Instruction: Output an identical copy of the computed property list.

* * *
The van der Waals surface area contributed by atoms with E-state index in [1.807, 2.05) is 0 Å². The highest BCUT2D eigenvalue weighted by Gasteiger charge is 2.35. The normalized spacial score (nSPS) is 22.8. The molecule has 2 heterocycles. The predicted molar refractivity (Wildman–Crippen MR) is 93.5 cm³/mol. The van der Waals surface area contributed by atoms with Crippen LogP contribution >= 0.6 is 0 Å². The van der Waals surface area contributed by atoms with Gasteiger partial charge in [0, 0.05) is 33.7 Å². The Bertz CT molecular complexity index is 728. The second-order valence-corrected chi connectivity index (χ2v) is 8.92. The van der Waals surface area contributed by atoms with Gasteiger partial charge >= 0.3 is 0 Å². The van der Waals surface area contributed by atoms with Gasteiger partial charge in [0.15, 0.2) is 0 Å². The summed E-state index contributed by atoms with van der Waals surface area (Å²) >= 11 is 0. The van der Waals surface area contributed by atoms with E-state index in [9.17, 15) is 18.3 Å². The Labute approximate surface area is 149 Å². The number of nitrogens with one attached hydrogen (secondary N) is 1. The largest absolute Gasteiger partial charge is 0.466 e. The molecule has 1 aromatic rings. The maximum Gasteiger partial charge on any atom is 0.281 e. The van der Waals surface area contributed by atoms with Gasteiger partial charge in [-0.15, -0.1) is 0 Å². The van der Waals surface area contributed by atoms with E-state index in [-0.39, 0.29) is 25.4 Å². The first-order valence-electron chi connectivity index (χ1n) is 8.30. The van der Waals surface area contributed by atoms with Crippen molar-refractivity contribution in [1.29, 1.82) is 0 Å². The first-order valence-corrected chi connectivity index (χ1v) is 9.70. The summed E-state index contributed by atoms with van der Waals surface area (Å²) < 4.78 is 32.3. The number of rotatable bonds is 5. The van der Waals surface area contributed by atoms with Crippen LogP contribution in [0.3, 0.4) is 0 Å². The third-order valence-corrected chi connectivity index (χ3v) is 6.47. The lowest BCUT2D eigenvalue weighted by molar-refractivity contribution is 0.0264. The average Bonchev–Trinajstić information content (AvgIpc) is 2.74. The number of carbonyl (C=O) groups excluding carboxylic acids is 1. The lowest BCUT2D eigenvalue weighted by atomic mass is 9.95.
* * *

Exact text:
The van der Waals surface area contributed by atoms with E-state index in [1.807, 2.05) is 0 Å². The highest BCUT2D eigenvalue weighted by Gasteiger charge is 2.35. The normalized spacial score (nSPS) is 22.8. The molecule has 2 heterocycles. The predicted molar refractivity (Wildman–Crippen MR) is 93.5 cm³/mol. The van der Waals surface area contributed by atoms with Crippen LogP contribution >= 0.6 is 0 Å². The van der Waals surface area contributed by atoms with Gasteiger partial charge in [0, 0.05) is 33.7 Å². The Bertz CT molecular complexity index is 728. The second-order valence-corrected chi connectivity index (χ2v) is 8.92. The van der Waals surface area contributed by atoms with Gasteiger partial charge >= 0.3 is 0 Å². The van der Waals surface area contributed by atoms with Gasteiger partial charge in [0.15, 0.2) is 0 Å². The summed E-state index contributed by atoms with van der Waals surface area (Å²) >= 11 is 0. The van der Waals surface area contributed by atoms with E-state index in [9.17, 15) is 18.3 Å². The Labute approximate surface area is 149 Å². The number of nitrogens with one attached hydrogen (secondary N) is 1. The largest absolute Gasteiger partial charge is 0.466 e. The molecule has 1 aromatic rings. The maximum Gasteiger partial charge on any atom is 0.281 e. The van der Waals surface area contributed by atoms with Gasteiger partial charge in [-0.15, -0.1) is 0 Å². The van der Waals surface area contributed by atoms with E-state index in [-0.39, 0.29) is 25.4 Å². The first-order valence-electron chi connectivity index (χ1n) is 8.30. The van der Waals surface area contributed by atoms with Crippen molar-refractivity contribution in [1.29, 1.82) is 0 Å². The first-order valence-corrected chi connectivity index (χ1v) is 9.70. The summed E-state index contributed by atoms with van der Waals surface area (Å²) < 4.78 is 32.3. The number of rotatable bonds is 5. The van der Waals surface area contributed by atoms with Crippen LogP contribution in [0.3, 0.4) is 0 Å². The third-order valence-corrected chi connectivity index (χ3v) is 6.47. The lowest BCUT2D eigenvalue weighted by molar-refractivity contribution is 0.0264. The average Bonchev–Trinajstić information content (AvgIpc) is 2.74. The number of carbonyl (C=O) groups excluding carboxylic acids is 1. The lowest BCUT2D eigenvalue weighted by atomic mass is 9.95.